• When did they separate?  And where did Charles go after that?
  • Did he marry Dorothy, or is it a pretence to counter social disapproval?
  • What was the purpose of the trip to New Zealand - holiday or emigration?
  • How did Charles end up in Queensland, alone?
Plenty of avenues to pursue, which I'll write about in another post; this is getting way long :-)

Until then, enjoy your own gene-adventures :-)


It begins!

I've been debating for a while about starting a blog about my genealogy adventures.  I've been researching in very haphazard and undisciplined ways for over 10 years now, and have discovered lots of wonderful ancestors and stories along the way.  However, I don't have any way of remembering the stories I discover.  I get very confused about which story belongs to which ancestor and while I have a lot of facts, it's the stories which are the truly amazing part of family history.

So I've been following a number of blogs and I do think that writing my stories - with appropriate tagging - could be a good way of keeping track of them.

So I'm going to give it a go!  I'm not very disciplined or consistent in anything I do, so this may be another "false start" but I hope this will work for me - which will keep me more motivated to keep using it :-)  A bit of a loop-de-loop there :-)

I'll start by listing my main families:

WEYMOUTH - my father's paternal line arrived in South Australia from England in 1838 on board the Coromandel.  My ancestor, John Weymouth, brought his wife and 6 children with him.  After the death of his first wife, he married again, and had another bunch of children.  That generation spread into Western Australia, Victoria, and New South Wales.  So there are literally thousands of descendants!!

DE FRIEZ - my mother's paternal line is an interesting and nomadic one.  Most of her male line is very attached to the sea, with a raft of Master Mariners, river and barge pilots, fishermen and other sea-related occupations appearing among them.  Surprisingly, the originator of this line (at least as far as I've got so far!), Joseph DEFRIEZ 1793-1874, was a Feather Merchant!!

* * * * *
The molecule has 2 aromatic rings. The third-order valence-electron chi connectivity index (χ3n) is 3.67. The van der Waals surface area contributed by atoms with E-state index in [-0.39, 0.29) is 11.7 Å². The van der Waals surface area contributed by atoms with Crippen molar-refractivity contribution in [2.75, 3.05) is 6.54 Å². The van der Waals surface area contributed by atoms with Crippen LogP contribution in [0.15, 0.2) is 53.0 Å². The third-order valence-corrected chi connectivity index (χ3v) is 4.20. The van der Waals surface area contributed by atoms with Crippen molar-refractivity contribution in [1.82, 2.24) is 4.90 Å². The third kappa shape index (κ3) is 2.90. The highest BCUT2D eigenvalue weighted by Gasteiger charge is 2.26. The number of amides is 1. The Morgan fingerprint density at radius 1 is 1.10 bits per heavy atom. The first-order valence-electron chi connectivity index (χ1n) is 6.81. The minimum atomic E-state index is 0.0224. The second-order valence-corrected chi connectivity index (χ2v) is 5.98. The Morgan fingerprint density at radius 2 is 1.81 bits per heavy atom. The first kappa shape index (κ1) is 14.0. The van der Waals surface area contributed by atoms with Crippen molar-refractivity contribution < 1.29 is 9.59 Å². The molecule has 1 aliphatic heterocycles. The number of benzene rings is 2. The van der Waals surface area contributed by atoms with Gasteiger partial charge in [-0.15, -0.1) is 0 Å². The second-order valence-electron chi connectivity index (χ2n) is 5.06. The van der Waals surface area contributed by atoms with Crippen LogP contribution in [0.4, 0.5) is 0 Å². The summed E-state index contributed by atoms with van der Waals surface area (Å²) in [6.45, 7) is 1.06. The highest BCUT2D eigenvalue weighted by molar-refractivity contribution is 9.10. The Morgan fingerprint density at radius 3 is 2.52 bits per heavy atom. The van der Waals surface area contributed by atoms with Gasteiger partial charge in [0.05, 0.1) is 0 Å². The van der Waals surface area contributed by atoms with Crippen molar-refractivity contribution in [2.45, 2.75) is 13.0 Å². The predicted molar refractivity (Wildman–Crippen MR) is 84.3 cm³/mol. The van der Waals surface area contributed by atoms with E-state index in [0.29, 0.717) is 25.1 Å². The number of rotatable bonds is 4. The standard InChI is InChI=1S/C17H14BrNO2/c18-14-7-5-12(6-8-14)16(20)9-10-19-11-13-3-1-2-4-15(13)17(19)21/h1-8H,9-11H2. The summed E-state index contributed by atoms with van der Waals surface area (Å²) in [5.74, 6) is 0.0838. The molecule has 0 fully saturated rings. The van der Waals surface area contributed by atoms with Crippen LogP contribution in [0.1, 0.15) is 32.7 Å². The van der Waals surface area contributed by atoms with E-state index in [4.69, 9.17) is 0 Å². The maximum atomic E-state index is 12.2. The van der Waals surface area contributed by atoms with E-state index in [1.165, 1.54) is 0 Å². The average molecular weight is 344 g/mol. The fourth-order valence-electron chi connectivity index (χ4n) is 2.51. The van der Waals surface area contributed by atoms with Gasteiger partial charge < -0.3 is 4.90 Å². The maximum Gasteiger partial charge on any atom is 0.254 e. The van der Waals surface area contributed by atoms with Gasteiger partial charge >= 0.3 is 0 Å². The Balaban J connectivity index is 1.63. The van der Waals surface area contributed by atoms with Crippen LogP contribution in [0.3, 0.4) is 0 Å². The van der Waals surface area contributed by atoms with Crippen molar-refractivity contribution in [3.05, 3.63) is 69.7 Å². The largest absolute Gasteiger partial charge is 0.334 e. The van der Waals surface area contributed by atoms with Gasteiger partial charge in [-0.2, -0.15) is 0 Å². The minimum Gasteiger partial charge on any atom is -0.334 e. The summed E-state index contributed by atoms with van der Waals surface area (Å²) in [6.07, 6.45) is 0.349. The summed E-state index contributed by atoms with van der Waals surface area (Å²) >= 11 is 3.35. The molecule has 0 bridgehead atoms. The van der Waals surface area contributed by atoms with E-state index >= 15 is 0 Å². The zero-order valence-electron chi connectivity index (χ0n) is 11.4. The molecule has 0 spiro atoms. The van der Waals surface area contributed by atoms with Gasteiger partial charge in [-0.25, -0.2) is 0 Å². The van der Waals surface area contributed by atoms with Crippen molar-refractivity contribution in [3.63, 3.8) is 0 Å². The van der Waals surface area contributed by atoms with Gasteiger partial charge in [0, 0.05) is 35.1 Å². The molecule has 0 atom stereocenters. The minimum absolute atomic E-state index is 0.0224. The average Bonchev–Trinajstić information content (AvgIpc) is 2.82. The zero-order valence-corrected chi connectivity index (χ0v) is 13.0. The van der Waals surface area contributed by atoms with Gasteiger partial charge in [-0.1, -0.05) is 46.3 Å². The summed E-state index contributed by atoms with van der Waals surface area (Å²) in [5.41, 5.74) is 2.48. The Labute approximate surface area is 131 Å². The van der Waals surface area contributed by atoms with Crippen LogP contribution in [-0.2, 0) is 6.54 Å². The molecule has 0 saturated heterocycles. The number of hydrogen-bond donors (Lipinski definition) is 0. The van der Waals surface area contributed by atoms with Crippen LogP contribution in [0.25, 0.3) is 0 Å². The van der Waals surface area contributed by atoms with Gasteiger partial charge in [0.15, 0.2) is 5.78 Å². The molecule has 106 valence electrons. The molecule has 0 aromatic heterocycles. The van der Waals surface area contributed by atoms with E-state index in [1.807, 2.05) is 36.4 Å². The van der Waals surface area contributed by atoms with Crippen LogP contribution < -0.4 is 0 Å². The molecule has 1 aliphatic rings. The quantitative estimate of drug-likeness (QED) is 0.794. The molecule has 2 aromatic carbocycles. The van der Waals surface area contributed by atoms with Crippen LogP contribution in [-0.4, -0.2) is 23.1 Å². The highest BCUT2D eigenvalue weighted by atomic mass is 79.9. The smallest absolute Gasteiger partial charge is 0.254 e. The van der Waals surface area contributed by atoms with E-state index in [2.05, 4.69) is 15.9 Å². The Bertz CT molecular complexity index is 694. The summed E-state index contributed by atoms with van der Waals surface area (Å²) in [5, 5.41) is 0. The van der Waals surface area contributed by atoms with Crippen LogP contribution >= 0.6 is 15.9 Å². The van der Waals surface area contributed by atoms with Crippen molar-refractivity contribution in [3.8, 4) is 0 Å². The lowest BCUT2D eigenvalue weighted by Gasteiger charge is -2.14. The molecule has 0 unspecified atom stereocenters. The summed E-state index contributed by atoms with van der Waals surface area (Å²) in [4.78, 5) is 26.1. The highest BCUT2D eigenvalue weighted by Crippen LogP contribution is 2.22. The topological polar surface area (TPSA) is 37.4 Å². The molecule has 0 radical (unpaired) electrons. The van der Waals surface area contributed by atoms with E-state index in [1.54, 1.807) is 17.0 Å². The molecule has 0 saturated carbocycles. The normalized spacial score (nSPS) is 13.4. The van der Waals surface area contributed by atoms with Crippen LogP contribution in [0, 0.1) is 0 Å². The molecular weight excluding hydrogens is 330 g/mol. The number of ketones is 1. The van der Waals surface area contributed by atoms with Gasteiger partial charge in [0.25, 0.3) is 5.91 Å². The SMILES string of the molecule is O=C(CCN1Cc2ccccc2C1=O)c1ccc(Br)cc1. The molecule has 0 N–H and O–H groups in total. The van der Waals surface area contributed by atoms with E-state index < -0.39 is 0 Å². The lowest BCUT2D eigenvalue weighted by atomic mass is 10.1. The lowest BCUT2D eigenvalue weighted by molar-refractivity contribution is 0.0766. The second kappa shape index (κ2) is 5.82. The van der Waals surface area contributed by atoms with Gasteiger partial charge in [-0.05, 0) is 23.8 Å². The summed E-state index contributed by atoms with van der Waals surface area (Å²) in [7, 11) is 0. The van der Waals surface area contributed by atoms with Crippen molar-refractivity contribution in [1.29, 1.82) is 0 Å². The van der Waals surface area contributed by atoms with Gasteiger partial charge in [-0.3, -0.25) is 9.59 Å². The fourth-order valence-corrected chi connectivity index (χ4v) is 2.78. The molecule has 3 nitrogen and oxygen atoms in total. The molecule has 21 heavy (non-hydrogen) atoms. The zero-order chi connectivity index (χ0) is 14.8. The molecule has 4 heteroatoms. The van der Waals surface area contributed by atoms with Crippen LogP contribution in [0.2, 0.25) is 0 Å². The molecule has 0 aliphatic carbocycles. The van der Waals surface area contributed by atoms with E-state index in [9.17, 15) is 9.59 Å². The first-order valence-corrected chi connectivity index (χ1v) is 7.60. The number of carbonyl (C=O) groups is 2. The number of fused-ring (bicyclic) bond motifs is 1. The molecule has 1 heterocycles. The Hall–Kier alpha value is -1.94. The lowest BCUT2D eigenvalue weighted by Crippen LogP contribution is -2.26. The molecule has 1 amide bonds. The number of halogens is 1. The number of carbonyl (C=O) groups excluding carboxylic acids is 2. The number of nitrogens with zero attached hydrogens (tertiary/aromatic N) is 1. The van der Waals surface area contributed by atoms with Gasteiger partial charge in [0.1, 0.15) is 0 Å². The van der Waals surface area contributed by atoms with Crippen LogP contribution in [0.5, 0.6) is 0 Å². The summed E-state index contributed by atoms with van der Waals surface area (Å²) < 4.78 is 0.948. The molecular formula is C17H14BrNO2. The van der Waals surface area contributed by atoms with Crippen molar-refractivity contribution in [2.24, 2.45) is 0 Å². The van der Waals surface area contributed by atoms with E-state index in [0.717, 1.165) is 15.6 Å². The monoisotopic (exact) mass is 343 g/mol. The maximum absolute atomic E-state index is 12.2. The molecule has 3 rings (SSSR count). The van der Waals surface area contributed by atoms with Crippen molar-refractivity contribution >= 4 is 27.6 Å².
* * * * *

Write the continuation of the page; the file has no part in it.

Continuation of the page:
Then of course, there are the maternal lines that weave in and out.

GRACE - my father's mother.

MCDONALD - my mother's mother.

And it goes on:  Seymour, Norris, Reed, Cook, Youlten, Jenkins, O'Shaughnessy, Richards, Clough, Prescott, Oatway, Sprowles ...

I have a couple of convicts in the GRACE line - political activists from the last remnants of the Irish Rebellion in the 1820's - and a number of criminals; there are suicides, tragic and unexpected deaths, hasty marriages - even a bigamist, I believe! - children and babies who died too early, spinster aunts - and all the other big and small stories that make up our human existence.

I hope this blog gives me an opportunity to share some of them and to bring some order to my understanding of them all.

And - finally - given that this is Thankful Thursday - I am incredibly thankful that my ancestors' lives played out the way they did.  I would otherwise not be here :-)  I'm also thankful that their lives are recorded in a variety of ways that allows me to get a glimpse of their personalities, their loves and hates, and their amazing stories.

Until next time, enjoy your own gene-adventures :-)